Injuries play role in Pac-10's rocky start
Its record against the rest of the power six conferences was abysmal.
There was just cause to anticipate the league was heading for its worst season in a quarter century, possibly only one or two bids to the NCAA tournament.
The latter isn't still out of the question, but it's now more unlikely with the recent developments as the league begins its conference season Thursday -- the only of the power six leagues that plays a true round-robin schedule.
Cal, the preseason favorite, didn't have one of its best players in Theo Robertson for losses in New York against Syracuse and Ohio State, and at New Mexico.
Matt A. Brown/Icon SMIMike Gerrity is one of three players USC was without at one point so far this season.
USC didn't have post player Alex Stepheson for a loss against Loyola Marymount and didn't have point Mike Gerrity or forward Leonard Washington for losses to LMU, Nebraska, at Texas and at Georgia Tech.
No one is saying the Bears would have swept the three mentioned losses or that the Trojans would have erased their four losses if they had those players on the court. But with UCLA, which has had injuries and a defection, down this season at 5-7, the perception of the league goes south with the Bruins. That's the same perception that happened to the ACC when North Carolina had a subpar season in the middle of the previous decade.
"Anybody that knows basketball doesn't think UCLA will be an easy out,'' Arizona State coach Herb Sendek said. "Their personnel is too good, the coaching too outstanding and to think you can go into Pauley like we have to Thursday and get an easy win?''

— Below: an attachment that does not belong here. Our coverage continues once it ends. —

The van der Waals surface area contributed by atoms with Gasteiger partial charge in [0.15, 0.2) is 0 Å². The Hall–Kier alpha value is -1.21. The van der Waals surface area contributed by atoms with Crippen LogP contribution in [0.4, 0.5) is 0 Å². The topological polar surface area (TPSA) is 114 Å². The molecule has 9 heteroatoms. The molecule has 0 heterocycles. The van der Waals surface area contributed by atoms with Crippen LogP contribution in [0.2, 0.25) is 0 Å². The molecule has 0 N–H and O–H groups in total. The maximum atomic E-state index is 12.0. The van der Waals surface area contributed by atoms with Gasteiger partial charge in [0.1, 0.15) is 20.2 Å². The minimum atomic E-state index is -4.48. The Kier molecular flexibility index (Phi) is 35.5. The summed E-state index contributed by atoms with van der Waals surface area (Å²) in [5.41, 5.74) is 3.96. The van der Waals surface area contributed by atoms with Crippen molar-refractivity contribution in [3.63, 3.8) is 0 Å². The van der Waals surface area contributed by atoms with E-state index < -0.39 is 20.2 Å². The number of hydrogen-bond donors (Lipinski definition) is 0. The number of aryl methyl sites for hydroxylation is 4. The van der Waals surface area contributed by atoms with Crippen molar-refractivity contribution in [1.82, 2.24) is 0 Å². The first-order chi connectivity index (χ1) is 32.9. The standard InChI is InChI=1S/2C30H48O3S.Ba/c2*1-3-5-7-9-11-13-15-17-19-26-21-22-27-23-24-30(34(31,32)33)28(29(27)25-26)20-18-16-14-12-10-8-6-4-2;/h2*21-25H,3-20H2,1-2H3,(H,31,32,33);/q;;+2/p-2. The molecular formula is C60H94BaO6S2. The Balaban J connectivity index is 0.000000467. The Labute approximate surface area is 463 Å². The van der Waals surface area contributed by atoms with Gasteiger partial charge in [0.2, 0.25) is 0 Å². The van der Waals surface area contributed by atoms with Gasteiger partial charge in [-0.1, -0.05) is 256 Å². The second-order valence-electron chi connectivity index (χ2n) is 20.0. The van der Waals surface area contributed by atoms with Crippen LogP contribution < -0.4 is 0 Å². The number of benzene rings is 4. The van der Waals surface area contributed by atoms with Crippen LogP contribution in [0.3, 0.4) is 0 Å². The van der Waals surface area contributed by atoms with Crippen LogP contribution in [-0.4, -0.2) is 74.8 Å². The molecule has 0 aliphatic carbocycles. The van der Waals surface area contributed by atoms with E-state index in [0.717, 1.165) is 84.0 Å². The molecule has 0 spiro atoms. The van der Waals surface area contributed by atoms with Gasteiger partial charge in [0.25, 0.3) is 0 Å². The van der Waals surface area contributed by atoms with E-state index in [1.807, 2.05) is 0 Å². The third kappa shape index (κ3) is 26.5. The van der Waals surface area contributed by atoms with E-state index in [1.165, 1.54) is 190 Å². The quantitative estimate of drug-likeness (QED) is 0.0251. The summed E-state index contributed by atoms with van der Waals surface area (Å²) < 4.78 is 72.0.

Coaches in the league are doing what they should, which is, naturally, to pump up the league as the conference season starts. But there is reason to believe the conference will perform better over the next two months.
"I said this early: 'People were quick to judge the Pac-10,''' Washington coach Lorenzo Romar said. "There were several teams that weren't at their full compliment of players.''
Romar cited USC, which is now one of the older teams in the league with upperclassmen Gerrity, Stepheson, Marcus Johnson and Dwight Lewis. He mentioned Cal and even tossed in Oregon, which lost at Portland and to Montana without center Michael Dunigan, fell to Saint Mary's without starting guard Tajuan Porter and is still without senior forward Joevan Catron since Nov. 21.
Are they excuses? Sure. But there are reasons for the frailty of the league when it was going through a transition of losing a glut of players to exhausted eligibility and the NBA draft.
"I feel like we can compete with anybody in the country with all our guys,'' said USC coach Kevin O'Neill, whose Trojans have the conference's only two wins over ranked teams in Tennessee and UNLV. Washington beat Texas A&M at home after the Aggies had dropped out of the Top 25.
"I think our league is a four-bid league for sure,'' O'Neill said. "It's not what we've had the last two years; it's not a six-bid league. But it should be a four-bid league.''